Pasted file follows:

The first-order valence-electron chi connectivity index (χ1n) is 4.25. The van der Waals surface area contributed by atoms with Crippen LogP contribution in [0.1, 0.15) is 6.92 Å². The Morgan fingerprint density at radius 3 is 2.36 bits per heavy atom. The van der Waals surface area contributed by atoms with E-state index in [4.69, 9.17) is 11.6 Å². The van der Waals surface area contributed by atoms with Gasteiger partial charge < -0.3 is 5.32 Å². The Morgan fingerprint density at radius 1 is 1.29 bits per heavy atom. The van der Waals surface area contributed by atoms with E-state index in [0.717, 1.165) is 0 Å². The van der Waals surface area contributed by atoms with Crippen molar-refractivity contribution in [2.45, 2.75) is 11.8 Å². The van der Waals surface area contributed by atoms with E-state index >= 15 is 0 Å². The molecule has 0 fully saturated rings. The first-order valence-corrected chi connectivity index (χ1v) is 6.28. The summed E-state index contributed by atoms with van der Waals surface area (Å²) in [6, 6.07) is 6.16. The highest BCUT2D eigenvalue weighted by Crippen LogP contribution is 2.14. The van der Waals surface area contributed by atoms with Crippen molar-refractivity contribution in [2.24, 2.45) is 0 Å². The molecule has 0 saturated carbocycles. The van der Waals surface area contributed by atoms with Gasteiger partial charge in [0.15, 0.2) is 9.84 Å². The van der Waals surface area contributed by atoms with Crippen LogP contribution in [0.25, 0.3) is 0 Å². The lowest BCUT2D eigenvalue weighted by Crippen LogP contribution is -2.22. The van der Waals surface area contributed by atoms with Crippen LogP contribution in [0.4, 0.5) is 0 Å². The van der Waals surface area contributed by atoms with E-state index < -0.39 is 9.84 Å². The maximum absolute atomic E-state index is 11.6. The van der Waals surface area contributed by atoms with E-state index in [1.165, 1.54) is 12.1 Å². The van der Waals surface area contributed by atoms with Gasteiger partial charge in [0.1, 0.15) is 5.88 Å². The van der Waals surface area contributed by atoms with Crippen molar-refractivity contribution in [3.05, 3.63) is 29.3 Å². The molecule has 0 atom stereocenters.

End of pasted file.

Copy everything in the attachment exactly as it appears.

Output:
The first-order valence-electron chi connectivity index (χ1n) is 4.25. The van der Waals surface area contributed by atoms with Crippen LogP contribution in [0.1, 0.15) is 6.92 Å². The Morgan fingerprint density at radius 3 is 2.36 bits per heavy atom. The van der Waals surface area contributed by atoms with E-state index in [4.69, 9.17) is 11.6 Å². The van der Waals surface area contributed by atoms with Gasteiger partial charge < -0.3 is 5.32 Å². The Morgan fingerprint density at radius 1 is 1.29 bits per heavy atom. The van der Waals surface area contributed by atoms with E-state index in [0.717, 1.165) is 0 Å². The van der Waals surface area contributed by atoms with Crippen molar-refractivity contribution in [2.45, 2.75) is 11.8 Å². The van der Waals surface area contributed by atoms with E-state index >= 15 is 0 Å². The molecule has 0 fully saturated rings. The first-order valence-corrected chi connectivity index (χ1v) is 6.28. The summed E-state index contributed by atoms with van der Waals surface area (Å²) in [6, 6.07) is 6.16. The highest BCUT2D eigenvalue weighted by Crippen LogP contribution is 2.14. The van der Waals surface area contributed by atoms with Crippen molar-refractivity contribution in [2.24, 2.45) is 0 Å². The molecule has 0 saturated carbocycles. The van der Waals surface area contributed by atoms with Gasteiger partial charge in [0.15, 0.2) is 9.84 Å². The van der Waals surface area contributed by atoms with Crippen LogP contribution in [0.25, 0.3) is 0 Å². The lowest BCUT2D eigenvalue weighted by Crippen LogP contribution is -2.22. The van der Waals surface area contributed by atoms with Crippen LogP contribution in [0.4, 0.5) is 0 Å². The van der Waals surface area contributed by atoms with E-state index < -0.39 is 9.84 Å². The maximum absolute atomic E-state index is 11.6. The van der Waals surface area contributed by atoms with E-state index in [1.165, 1.54) is 12.1 Å². The van der Waals surface area contributed by atoms with Gasteiger partial charge in [0.1, 0.15) is 5.88 Å². The van der Waals surface area contributed by atoms with Crippen molar-refractivity contribution in [3.05, 3.63) is 29.3 Å². The molecule has 0 atom stereocenters.